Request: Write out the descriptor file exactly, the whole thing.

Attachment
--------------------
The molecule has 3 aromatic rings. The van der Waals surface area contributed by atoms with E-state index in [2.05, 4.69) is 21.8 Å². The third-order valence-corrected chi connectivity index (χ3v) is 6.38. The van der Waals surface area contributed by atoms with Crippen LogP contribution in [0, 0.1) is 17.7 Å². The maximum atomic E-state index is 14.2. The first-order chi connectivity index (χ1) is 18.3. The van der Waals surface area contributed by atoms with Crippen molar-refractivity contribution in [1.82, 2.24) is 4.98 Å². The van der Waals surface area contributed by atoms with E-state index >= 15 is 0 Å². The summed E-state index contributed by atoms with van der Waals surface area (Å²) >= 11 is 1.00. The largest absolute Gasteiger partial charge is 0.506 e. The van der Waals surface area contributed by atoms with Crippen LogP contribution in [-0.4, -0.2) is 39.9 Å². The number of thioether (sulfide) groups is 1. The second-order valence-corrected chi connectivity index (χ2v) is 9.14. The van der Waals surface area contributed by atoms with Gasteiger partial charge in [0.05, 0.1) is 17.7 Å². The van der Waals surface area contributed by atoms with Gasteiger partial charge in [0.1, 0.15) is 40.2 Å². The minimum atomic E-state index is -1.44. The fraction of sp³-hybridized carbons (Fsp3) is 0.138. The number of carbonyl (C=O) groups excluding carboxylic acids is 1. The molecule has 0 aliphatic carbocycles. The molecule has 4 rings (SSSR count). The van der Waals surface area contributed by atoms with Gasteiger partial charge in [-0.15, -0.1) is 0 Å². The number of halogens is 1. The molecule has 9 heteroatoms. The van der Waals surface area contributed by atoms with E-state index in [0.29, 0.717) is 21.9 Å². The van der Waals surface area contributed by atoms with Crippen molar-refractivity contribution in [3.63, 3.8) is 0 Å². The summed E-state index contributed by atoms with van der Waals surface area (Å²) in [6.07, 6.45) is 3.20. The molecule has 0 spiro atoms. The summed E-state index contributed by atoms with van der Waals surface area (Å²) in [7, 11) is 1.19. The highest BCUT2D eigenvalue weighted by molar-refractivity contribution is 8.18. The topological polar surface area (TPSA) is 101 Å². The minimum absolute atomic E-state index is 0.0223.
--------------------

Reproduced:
The molecule has 3 aromatic rings. The van der Waals surface area contributed by atoms with E-state index in [2.05, 4.69) is 21.8 Å². The third-order valence-corrected chi connectivity index (χ3v) is 6.38. The van der Waals surface area contributed by atoms with Crippen LogP contribution in [0, 0.1) is 17.7 Å². The maximum atomic E-state index is 14.2. The first-order chi connectivity index (χ1) is 18.3. The van der Waals surface area contributed by atoms with Crippen molar-refractivity contribution in [1.82, 2.24) is 4.98 Å². The van der Waals surface area contributed by atoms with E-state index >= 15 is 0 Å². The summed E-state index contributed by atoms with van der Waals surface area (Å²) >= 11 is 1.00. The largest absolute Gasteiger partial charge is 0.506 e. The van der Waals surface area contributed by atoms with Crippen LogP contribution in [-0.4, -0.2) is 39.9 Å². The number of thioether (sulfide) groups is 1. The second-order valence-corrected chi connectivity index (χ2v) is 9.14. The van der Waals surface area contributed by atoms with Gasteiger partial charge in [0.05, 0.1) is 17.7 Å². The van der Waals surface area contributed by atoms with Gasteiger partial charge in [0.1, 0.15) is 40.2 Å². The minimum atomic E-state index is -1.44. The fraction of sp³-hybridized carbons (Fsp3) is 0.138. The number of carbonyl (C=O) groups excluding carboxylic acids is 1. The molecule has 0 aliphatic carbocycles. The molecule has 4 rings (SSSR count). The van der Waals surface area contributed by atoms with Gasteiger partial charge in [-0.15, -0.1) is 0 Å². The number of halogens is 1. The molecule has 9 heteroatoms. The van der Waals surface area contributed by atoms with E-state index in [0.29, 0.717) is 21.9 Å². The van der Waals surface area contributed by atoms with Crippen molar-refractivity contribution in [3.63, 3.8) is 0 Å². The summed E-state index contributed by atoms with van der Waals surface area (Å²) in [6.07, 6.45) is 3.20. The molecule has 0 spiro atoms. The summed E-state index contributed by atoms with van der Waals surface area (Å²) in [7, 11) is 1.19. The highest BCUT2D eigenvalue weighted by molar-refractivity contribution is 8.18. The topological polar surface area (TPSA) is 101 Å². The minimum absolute atomic E-state index is 0.0223.